As a Catholic school we strive to be a haven of respect and custodians of the true dignity of each human being. Catholic schools are welcoming places to pupils and members of staff from all faiths and none. More than a quarter of a million pupils and almost half of teachers in Catholic schools are not of the Catholic Faith and are welcomed in sharing faiths together on a daily basis.
We encourage, celebrate and value the diversity of all our communities. We actively promote the principles of equity and equality for all. We aim to ensure that everyone within our community is treated fairly, with respect, dignity and compassion. We seek to eliminate any form of inequality, bullying or discrimination.
Pope Francis speaks eloquently on the matter of equality: “The Church does not exist to condemn people but to bring about an encounter with the visceral love of God’s mercy. For the Church to offer God’s mercy it must ‘go outside and look for people where they live, where they suffer and where they hope’ The enemy of mercifulness is self-righteousness.”
It is against the law to discriminate against someone because of:
marriage and civil partnership
pregnancy and maternity
religion or belief
These are called Protected Characteristics. In UK law, individuals are protected under the Equality Act 2010 from these types of discrimination.
Life to the Full – our Curriculum Programme for Relationship and Health Education.
We believe that all human life is sacred and that everyone should have the opportunity to live life to the full. We use the “Life to the Full” Programme from TenTen to deliver some of our equality curriculum.
From the outset, and at all stages of teaching, the core principle on which the Life to the Full programme is based is that we are ‘created, chosen and loved by God’; our equality is ultimately derived from the value we have in God’s eyes as beloved sons and daughters, and we are called to love God, love others and show God’s mercy in our actions. Examples of where this core principle is lived out are too numerous to list because it is integral to every teaching from Early Years through to Year 6, articulated in age-appropriate ways at the various stages throughout the programme. This is the foundation on which any teaching about the Protected Characteristics is based.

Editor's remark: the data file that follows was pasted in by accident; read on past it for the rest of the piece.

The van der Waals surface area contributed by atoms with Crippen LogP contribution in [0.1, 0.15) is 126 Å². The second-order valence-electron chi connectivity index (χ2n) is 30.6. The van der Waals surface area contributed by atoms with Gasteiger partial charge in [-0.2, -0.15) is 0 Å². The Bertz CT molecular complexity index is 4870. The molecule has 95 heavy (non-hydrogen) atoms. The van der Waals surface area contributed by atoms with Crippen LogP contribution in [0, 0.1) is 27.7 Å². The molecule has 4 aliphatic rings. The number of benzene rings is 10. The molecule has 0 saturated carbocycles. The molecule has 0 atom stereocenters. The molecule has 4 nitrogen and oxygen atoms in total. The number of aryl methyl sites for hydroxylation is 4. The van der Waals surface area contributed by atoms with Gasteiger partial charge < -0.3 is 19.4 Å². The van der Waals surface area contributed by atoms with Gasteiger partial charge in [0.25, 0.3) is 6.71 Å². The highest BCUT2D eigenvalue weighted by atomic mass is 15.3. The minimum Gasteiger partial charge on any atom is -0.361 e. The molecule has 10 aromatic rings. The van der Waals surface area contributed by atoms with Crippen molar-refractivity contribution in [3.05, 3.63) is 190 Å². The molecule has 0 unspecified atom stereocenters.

Children learn about Protected Characteristics developmentally, through primary and continue when they leave St. Cuthbert's and enter into secondary education, most usually at St. Thomas More Catholic Academy. Our delivery has to be age-appropriate and therefore some of the more detailed and challenging aspects of learning in this area is left to secondary schools when children will be developmentally ready to have a full understanding. In other words, primary schools do not have to teach about the protected characteristics in their entirety; they are, instead, laying strong, age-appropriate foundations for a fully-realised curriculum in later years.
Our focus has been to inform, present and explain legal rights, underline the fundamental dignity and worth of the person, and outline the erroneous nature of all unjust discrimination. At the same time, in age-appropriate ways, the programme articulates the teaching of the Catholic Church, with especial regard to relationships, sex and marriage.
The programme for primary schools addresses the protected characteristics in the following ways: